Ever since the fourth grade, when we were obliged to study them in school, we've had a soft spot in our hearts for the California Missions. No, not the brutal oppression of the native peoples that they represent--that part is atrociously ugly. But the opportunity to see in some detail and with some sense of humanity how those early people lived.
We've visited many of the missions, from the most obvious ones like Santa Barbara, Santa Cruz and San Rafael, to some very obscure ones like Pala and San Antonio de Padua. But our recent visit to La Purisima outside of Lompoc set a new standard for the genre.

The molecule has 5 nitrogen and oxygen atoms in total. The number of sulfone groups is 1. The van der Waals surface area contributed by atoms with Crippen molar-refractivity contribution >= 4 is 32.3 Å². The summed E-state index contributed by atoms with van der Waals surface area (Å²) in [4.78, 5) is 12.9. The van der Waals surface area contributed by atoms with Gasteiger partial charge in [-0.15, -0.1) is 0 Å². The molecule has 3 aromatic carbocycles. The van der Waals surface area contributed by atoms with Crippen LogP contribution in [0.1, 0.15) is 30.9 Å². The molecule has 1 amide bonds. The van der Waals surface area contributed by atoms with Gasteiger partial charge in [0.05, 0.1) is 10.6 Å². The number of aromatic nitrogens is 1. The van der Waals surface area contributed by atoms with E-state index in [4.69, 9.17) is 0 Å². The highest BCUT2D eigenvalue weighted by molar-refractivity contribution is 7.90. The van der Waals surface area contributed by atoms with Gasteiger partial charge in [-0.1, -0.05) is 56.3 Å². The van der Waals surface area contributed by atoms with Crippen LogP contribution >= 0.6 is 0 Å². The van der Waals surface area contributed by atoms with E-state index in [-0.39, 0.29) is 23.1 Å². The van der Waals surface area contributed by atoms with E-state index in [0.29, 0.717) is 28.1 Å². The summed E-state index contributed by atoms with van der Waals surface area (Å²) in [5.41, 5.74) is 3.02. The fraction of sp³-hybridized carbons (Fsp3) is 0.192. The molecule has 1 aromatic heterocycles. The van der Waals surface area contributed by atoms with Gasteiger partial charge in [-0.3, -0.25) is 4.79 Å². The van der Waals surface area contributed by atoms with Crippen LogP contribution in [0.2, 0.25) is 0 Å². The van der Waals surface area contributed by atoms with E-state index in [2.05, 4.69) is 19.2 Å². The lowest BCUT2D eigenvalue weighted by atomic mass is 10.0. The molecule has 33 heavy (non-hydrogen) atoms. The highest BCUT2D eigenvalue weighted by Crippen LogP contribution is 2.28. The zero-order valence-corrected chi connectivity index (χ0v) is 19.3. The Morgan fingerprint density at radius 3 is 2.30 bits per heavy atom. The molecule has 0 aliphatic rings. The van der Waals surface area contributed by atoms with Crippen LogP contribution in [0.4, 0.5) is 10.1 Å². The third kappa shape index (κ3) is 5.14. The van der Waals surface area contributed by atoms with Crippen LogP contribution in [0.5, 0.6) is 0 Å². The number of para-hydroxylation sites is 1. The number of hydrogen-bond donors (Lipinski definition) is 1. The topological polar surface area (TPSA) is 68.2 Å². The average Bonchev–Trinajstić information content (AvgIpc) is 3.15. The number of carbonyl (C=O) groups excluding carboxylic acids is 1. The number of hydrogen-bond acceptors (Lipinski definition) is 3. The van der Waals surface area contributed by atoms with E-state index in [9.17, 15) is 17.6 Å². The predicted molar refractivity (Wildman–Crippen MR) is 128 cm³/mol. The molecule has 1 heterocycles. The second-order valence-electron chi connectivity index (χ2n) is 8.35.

This is one of the largest reconstructions ever undertaken by the CCC back in the day, and it has stood the test of time exceptionally well. The rooms are full or artifacts, and really give a sense of what daily life must have been like--at least for the Franciscans and their accompanying troops. (Archeological evidence for the native peoples is far scarcer...mainly because they didn't live in the big house--but in dormitories with very little in the way of material goods.)
As M said as we wrapped up our visit to la Purisima: "That was my fourth grade fantasy!"